The IEA report assumes that existing technologies are rapidly improved and deployed. Vehicle fuel efficiency increases by 40 percent. In electricity generation, the share for coal (the fuel with the most greenhouse gases) shrinks from about 40 percent to about 25 percent -- and much carbon dioxide is captured before going into the atmosphere. Little is captured today. Nuclear energy increases. So do "renewables'' (wind, solar, biomass, geothermal); their share of global electricity output rises from 2 percent now to about 15 percent.

Some of these changes seem heroic. They would require tough government regulation, continued technological gains and public acceptance of higher fuel prices. Never mind. Having postulated a crash energy diet, the IEA simulates five scenarios with differing rates of technological change. In each, greenhouse emissions in 2050 are higher than today. The increases vary from 6 percent to 27 percent.

25% reduction. Riiiiiiight.

Improved efficiency and reduced energy usage, on their own merits, are unquestionably good ideas--but don't imagine that they will do much, if anything, to reduce the threat or impact of global warming, if it is as bad as Al Gore et al claim.

If global warming is truly such a great threat, then there are only two ways to seriously combat it: radically new technology or the abrupt, total, and permanent immolation of the global economy.

Even then, neither of those is a sure thing. New technology is a crapshoot--there's no guarantee that it will emerge in time (or at all, for that matter)--and the global economy may have already done too much damage to the planet for its removal to make a difference now.

But if you're taking global warming seriously, then it isn't something you can nickel-and-dime to death. The point where those kinds of changes might have made a difference was a decade or two ago--just a few years after we emerged from the last global cooling scare.

"Waiting is not an option"? Perhaps. But if waiting isn't an option, then neither is doing something merely for the sake of doing something.


Monday, September 17, 2007

Making an effort to do better

It's somewhat ironic, when you think of all the heat Ron Paul has taken from Iraq war supporters for his claim that US actions abroad led to 9/11, that President Bush's actions throughout the War on Terror are very similar in direction, though not in degree.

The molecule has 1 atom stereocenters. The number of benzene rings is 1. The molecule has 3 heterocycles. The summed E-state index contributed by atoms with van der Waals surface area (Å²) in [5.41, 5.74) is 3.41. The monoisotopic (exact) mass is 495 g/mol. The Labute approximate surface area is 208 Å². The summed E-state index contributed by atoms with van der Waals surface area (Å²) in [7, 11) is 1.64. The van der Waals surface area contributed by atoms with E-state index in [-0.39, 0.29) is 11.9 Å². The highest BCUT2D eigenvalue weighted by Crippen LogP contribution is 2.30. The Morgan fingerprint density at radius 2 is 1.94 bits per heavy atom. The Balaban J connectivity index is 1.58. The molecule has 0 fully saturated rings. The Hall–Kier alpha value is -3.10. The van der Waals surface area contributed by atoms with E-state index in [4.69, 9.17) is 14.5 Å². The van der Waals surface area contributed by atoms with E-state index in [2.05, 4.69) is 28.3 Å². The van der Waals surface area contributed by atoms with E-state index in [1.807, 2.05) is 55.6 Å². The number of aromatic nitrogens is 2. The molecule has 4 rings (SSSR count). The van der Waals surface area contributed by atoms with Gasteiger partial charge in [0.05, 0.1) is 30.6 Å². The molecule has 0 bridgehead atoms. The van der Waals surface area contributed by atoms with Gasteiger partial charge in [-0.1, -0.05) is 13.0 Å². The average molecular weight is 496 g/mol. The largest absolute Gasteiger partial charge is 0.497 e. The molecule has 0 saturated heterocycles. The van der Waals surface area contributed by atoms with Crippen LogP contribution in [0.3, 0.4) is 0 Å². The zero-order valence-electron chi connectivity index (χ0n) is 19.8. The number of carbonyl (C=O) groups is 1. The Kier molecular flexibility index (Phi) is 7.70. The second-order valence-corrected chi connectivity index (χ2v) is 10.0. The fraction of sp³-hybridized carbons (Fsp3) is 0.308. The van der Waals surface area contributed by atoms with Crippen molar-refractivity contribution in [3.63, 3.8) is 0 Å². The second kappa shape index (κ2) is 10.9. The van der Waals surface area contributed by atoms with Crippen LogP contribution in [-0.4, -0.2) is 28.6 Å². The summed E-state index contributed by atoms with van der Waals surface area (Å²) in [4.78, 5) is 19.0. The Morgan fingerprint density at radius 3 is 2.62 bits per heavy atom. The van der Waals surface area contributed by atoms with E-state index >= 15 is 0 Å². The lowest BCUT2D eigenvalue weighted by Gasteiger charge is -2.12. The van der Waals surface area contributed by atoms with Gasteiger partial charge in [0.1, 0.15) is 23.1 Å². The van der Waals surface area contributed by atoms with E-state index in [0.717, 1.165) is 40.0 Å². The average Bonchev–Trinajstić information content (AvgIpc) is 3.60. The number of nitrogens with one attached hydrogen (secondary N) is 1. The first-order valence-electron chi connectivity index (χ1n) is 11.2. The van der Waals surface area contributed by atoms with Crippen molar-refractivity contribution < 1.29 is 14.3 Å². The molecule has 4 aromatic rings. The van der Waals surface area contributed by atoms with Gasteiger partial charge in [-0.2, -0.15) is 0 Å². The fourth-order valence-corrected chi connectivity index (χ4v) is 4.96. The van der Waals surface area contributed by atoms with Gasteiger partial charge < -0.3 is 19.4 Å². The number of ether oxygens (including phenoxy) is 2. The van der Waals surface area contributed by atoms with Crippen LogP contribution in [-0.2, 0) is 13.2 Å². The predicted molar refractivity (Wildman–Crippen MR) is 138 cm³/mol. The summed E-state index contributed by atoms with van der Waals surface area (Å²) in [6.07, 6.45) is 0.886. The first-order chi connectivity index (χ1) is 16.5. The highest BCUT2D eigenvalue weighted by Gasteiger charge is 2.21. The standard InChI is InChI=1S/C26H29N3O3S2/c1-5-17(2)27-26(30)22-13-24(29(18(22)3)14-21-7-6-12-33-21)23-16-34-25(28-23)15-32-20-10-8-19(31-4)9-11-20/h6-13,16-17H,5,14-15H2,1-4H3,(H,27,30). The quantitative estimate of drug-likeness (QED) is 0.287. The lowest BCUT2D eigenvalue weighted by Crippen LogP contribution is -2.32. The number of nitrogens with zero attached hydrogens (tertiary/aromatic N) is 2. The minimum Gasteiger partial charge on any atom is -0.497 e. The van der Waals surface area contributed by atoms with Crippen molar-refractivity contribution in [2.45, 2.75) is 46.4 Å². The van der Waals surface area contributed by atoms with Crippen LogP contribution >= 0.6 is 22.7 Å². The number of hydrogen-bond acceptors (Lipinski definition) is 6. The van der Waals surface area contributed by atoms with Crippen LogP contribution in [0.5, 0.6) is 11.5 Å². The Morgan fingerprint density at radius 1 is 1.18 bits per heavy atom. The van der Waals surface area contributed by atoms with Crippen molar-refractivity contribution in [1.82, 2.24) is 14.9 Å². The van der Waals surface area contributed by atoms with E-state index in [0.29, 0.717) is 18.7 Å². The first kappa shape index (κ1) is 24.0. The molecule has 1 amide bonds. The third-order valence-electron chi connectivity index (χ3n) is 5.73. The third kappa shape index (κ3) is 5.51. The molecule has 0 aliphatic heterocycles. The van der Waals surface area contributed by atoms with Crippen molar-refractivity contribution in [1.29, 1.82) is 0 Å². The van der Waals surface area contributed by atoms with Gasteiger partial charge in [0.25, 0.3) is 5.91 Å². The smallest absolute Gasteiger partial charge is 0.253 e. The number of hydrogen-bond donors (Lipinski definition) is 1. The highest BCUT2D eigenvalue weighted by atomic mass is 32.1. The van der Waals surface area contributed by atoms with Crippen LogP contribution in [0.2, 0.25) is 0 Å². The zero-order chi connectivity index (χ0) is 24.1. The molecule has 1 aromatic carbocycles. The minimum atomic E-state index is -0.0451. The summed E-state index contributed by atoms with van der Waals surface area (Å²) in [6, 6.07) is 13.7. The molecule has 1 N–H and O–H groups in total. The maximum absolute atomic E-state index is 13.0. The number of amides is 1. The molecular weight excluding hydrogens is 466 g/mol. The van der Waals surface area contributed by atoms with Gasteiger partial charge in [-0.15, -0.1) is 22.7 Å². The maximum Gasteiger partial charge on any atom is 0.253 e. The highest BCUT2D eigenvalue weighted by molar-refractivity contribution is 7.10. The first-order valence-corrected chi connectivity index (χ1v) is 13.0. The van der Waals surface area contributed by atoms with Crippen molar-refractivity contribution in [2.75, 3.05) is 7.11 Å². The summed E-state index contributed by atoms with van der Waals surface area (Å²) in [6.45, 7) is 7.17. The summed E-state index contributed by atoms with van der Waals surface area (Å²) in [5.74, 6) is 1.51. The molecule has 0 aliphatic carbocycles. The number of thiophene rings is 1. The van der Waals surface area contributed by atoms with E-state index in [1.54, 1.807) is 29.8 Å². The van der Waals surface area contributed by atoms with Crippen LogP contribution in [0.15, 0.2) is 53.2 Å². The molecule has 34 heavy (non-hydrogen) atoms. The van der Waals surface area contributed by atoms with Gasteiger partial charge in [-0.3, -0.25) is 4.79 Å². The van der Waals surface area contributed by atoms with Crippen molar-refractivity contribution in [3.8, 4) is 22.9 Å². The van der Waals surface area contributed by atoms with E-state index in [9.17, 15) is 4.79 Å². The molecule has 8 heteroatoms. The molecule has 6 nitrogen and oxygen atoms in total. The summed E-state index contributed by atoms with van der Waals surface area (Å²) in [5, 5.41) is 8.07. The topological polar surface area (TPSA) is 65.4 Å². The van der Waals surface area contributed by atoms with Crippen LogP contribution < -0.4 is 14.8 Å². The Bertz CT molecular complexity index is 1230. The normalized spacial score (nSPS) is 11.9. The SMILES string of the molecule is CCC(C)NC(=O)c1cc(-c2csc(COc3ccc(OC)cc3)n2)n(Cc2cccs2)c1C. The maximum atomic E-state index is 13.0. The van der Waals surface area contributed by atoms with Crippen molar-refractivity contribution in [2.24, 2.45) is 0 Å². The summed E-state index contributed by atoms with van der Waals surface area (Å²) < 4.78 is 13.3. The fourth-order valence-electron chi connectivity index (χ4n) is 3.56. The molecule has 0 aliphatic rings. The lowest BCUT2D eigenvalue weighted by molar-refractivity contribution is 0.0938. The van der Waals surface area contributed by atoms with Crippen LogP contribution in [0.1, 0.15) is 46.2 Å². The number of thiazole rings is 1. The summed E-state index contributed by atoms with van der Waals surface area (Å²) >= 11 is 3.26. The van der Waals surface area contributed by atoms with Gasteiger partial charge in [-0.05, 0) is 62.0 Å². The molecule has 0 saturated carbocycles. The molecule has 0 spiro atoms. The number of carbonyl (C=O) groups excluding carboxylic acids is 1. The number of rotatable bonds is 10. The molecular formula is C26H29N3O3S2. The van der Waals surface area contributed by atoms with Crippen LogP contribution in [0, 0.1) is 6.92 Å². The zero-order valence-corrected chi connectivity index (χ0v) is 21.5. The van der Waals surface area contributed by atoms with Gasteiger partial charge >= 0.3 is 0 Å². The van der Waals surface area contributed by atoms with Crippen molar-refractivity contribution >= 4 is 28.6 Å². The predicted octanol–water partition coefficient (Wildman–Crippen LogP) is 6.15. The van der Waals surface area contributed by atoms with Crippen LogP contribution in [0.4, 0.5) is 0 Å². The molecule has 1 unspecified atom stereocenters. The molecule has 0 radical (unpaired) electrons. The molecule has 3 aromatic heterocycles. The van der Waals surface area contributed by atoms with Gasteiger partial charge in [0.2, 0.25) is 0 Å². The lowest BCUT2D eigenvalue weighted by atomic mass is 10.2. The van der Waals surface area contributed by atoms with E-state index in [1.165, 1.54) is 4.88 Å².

Bush certainly does not believe we brought that day on ourselves, as Paul does; but he clearly does believe that America's actions abroad had played a large part in creating the environment that gave birth to Al Qaeda and similar entities.

His actions speak eloquently in this regard. For example:

  • he held the country harboring Al Qaeda, Afghanistan, responsible for those attacks, and retaliated accordingly;
  • he broke the stalemate in Iraq that spawned two of Osama bin Laden's three professed excuses for attacking America (Iraq sanctions and US troops in Saudi Arabia);
  • further--the point of this post--he afterwards broke with a longstanding US trend of ruling via military proxy, by disbanding the Iraq army.

Christopher Hitchens, as useless as the man may be when the subject is religion, is once again spot-on in discussing Iraq:

If there was one thing about U.S. foreign policy that used to make one shudder, it was the habit of ruling by proxy through military regimes. Especially beloved by the CIA, this practice befouled us in Chile, Greece, Indonesia, and numerous other cases where we made ourselves complicit in the policies of a local uniformed elite. The case of Iraq, where the armed forces routinely acted as a phalanx of naked aggression against neighboring countries and as a spectacularly cruel internal police force, as well as a parasitic consumer of the national income, was the instance above all where it was right to break with this abysmal tradition.

The Iraqi army was also the replication of sectarianism within the state, consisting of a Sunni oligarchy using conscripts from other communities to enforce its will and eating up the common national treasury to conceal unemployment and inefficiency while subjecting young people to involuntary servitude. Yet almost every liberal in America—as you can see most recently by watching the tendentious documentary No End in Sight—appears to be committed to a nostalgia for Saddam Hussein's draft.